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Carbon Accumulations and Technical Progress--A Simulation Study of Costs

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  • Anderson, Dennis
  • Bird, Catherine D
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    Abstract

    Discussions of the global warming problem too often proceed as if there were no economically or operationally feasible substitutes for fossil fuels--other than nuclear energy, which of course has environmental problems of its own. However there is a flourishing engineering-economics literature in such substitutes, primarily renewables, and significant public and private R&D activity. This paper presents the results of a simulation study into the costs of substituting non-net-carbon emitting energy sources for fossil fuels, assuming regulatory constraints or taxes are imposed on carbon emissions. The approach taken is to postulate a feasible investment path in what are termed non-carbon or backstop technologies for two regional groupings--the industrial countries, including Eastern Europe and the Soviet Union, and the developing countries--and to estimate the costs to each grouping. The carbon taxes or regulations required to bring the substitutions about can then be imputed from the results. Copyright 1992 by Blackwell Publishing Ltd

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    Bibliographic Info

    Article provided by Department of Economics, University of Oxford in its journal Oxford Bulletin of Economics & Statistics.

    Volume (Year): 54 (1992)
    Issue (Month): 1 (February)
    Pages: 1-29

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    Handle: RePEc:bla:obuest:v:54:y:1992:i:1:p:1-29

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    Cited by:
    1. Grubb, Michael & Chapuis, Thierry & Duong, Minh Ha, 1995. "The economics of changing course : Implications of adaptability and inertia for optimal climate policy," Energy Policy, Elsevier, Elsevier, vol. 23(4-5), pages 417-431.
    2. Gillingham, Kenneth T. & Newell, Richard G. & Pizer, William A., 2007. "Modeling Endogenous Technological Change for Climate Policy Analysis," Discussion Papers, Resources For the Future dp-07-14, Resources For the Future.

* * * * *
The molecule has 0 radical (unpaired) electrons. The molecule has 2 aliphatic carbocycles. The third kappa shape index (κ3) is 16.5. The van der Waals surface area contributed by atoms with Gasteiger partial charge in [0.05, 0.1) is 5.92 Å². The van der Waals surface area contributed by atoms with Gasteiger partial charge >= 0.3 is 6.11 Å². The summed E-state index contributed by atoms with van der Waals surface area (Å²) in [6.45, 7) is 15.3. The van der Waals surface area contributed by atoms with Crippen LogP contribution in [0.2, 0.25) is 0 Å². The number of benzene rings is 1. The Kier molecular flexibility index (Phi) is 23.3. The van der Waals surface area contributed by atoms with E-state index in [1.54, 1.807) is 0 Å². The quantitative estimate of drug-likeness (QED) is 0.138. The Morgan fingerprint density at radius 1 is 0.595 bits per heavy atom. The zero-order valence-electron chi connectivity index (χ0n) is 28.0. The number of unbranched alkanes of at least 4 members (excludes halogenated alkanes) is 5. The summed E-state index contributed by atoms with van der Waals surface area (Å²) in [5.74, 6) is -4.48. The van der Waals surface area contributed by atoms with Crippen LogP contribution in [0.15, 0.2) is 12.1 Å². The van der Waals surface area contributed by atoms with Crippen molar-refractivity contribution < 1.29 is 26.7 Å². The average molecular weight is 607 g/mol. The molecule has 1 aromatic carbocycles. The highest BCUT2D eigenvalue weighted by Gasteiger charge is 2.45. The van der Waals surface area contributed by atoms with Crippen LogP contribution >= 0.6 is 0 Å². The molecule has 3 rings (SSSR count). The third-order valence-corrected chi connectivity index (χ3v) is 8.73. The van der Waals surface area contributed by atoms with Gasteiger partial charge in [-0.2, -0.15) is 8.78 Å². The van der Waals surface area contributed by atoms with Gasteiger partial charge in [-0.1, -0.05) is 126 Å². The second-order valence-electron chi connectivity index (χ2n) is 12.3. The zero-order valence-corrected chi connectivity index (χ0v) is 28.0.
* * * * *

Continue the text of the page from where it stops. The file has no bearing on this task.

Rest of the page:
3. Gerlagh, Reyer & van der Zwaan, Bob, 2003. "Gross world product and consumption in a global warming model with endogenous technological change," Resource and Energy Economics, Elsevier, Elsevier, vol. 25(1), pages 35-57, February.
    4. Marzio Galeotti & Carlo Carraro, 2004. "Does Endogenous Technical Change Make a Difference in Climate Policy Analysis? A Robustness Exercise with the FEEM-RICE Model," Working Papers, Fondazione Eni Enrico Mattei 2004.152, Fondazione Eni Enrico Mattei.
    5. Neuhoff, K. & Sellers, R., 2006. "Mainstreaming New Renewable Energy Technologies," Cambridge Working Papers in Economics, Faculty of Economics, University of Cambridge 0624, Faculty of Economics, University of Cambridge.
    6. Castelnuovo, Efrem & Galeotti, Marzio & Gambarelli, Gretel & Vergalli, Sergio, 2005. "Learning-by-Doing vs. Learning by Researching in a model of climate change policy analysis," Ecological Economics, Elsevier, Elsevier, vol. 54(2-3), pages 261-276, August.
    7. Azar, Christian & Schneider, Stephen H., 2002. "Are the economic costs of stabilising the atmosphere prohibitive?," Ecological Economics, Elsevier, Elsevier, vol. 42(1-2), pages 73-80, August.

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